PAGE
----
first drive

2018 Ford Focus 1.5 Ecoboost 182 ST-Line X review – price, specs and release date

Until the hot ST model arrives in 2019, this 180bhp petrol version is as spicy as the Ford Focus gets. We try it for the first time...

Ford Focus ST-Line X
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Will Nightingale
14 Nov 2018 10:00

Priced from £25,650 | On sale Now 

“There’s now a real reason to buy a Ford Focus over any other car in the class: it’s simply delightful to drive.” That’s what we said when we first got behind the wheel of Ford’s new family hatchback in the summer.

You can read all about the whys and wherefores in our full 16-point review, but here we’re concentrating on how well the car gels with the most powerful engine it’s currently available with: a 180bhp 1.5-litre turbocharged petrol unit.

It’s the closest thing there is to a hot Focus until the Honda Civic Type R-rivalling ST model arrives next year. But is the engine a good fit for the Focus? And is it worth the extra over the cheaper petrols in the range? 

Ford Focus ST-Line X

2018 Ford Focus 1.5 Ecoboost 182 ST-Line X on the road

The 1.5-litre engine is actually very similar to the one under the bonnet of the latest Ford Fiesta ST, albeit with the wick turned down a couple of notches.

But don’t forget, the Focus is also a bigger, heavier car, so acceleration is brisk rather than anything that’ll widen your eyes. The 0-62mph sprint takes 8.3sec, or 8.4sec if you go for the optional automatic gearbox.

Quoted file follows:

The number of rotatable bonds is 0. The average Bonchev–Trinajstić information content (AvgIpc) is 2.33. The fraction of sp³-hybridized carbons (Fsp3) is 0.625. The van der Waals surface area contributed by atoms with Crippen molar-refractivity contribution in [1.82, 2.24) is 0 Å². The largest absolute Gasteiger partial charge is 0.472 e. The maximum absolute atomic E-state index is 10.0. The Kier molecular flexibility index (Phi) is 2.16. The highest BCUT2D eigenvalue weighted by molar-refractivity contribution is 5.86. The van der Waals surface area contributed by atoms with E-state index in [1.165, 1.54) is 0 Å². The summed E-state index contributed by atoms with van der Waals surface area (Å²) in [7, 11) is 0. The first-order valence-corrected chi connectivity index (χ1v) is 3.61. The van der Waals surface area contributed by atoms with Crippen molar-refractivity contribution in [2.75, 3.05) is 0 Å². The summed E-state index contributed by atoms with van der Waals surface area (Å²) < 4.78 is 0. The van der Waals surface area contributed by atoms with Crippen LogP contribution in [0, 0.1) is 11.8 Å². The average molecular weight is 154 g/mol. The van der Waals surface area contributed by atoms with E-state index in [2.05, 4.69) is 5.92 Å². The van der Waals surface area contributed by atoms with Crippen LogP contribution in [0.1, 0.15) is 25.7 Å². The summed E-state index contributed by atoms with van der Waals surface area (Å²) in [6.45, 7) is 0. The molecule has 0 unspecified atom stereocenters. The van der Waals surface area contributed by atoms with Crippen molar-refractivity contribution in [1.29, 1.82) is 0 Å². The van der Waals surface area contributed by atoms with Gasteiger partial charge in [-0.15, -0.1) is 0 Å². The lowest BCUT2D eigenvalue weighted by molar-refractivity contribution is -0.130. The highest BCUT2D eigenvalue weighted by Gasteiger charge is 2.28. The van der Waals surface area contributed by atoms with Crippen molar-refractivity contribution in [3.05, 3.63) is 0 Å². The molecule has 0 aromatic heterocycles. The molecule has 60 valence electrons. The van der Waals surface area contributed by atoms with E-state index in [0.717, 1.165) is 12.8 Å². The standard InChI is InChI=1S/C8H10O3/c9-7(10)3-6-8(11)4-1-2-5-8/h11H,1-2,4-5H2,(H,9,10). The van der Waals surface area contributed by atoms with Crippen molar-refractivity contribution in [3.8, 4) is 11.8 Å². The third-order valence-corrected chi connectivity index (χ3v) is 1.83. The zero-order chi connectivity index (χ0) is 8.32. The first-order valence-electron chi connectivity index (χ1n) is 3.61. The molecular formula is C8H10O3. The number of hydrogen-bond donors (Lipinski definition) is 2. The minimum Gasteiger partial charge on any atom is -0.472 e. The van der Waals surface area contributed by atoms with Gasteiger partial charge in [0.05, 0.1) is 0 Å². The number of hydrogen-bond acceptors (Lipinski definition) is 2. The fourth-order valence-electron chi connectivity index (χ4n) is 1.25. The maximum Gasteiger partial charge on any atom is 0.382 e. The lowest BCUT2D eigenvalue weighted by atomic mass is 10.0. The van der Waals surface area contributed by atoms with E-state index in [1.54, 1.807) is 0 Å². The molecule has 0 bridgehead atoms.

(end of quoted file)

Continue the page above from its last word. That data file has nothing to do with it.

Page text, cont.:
The 1.5-litre engine is certainly smooth, with very little vibration filtering through to you or your passengers. It’s also quiet and pulls strongly across a broad range of revs. Put your foot down at 1800rpm and you’ll experience a hearty surge of forward momentum that carries on building until the revs pass 6000rpm.

The only thing is, the cheaper 148bhp version of the same 1.5-litre petrol engine is just as smooth and hushed, and it doesn’t feel much less energetic in most situations.

Since the 180bhp engine is available only in ST-Line X trim, you get stiffer sports suspension as standard. This means you’re aware of every bump as is passes beneath the car – particularly around town. The fact that our test car was fitted with 17in alloy wheels (18s come as standard in the UK) should also serve as a note of caution if a supple ride is a high priority.   

Mind you, the ride becomes much smoother on A-roads and motorways, where the suspension actually deals with longer-wave ripples really well. The stiffer set-up makes the Focus even more eager to respond to steering inputs, too; it darts into bends more keenly than a lot of proper hot hatches and makes the Skoda Octavia and Volkswagen Golf seem almost wallowy by comparison.

Nevertheless, we reckon the Focus’s slightly softer, regular suspension (fitted to Style, Zetec and Titanium trims) gives the car a broader range of talents. Bumps are smothered in a less aggressive manner around town, yet the Focus is still an utterly joyful thing to drive along a twisty road.

Ford Focus ST-Line X

2018 Ford Focus 1.5 Ecoboost 182 ST-Line X interior

Head over to our 16-point review for a full rundown on the Focus’s driving position and infotainment system, as well as how easy it is to see out of and how well its interior quality compares with key rivals.

What’s specific to this engine, courtesy of its availability only in ST-Line X trim, is a flat-bottomed steering wheel, polished metal pedals and part-leather seats with lots of red stitching.

As well as all those styling trinkets, ST-Line X trim gets you an electric driver’s seat, privacy glass, front and rear parking sensors, a built-in sat-nav, heated front seats, power-folding door mirrors and climate control. That’s on top of everything you get on regular ST-Line trim.

Next: Ford Focus 1.5 Ecoboost 182 ST-Line X verdict >

 

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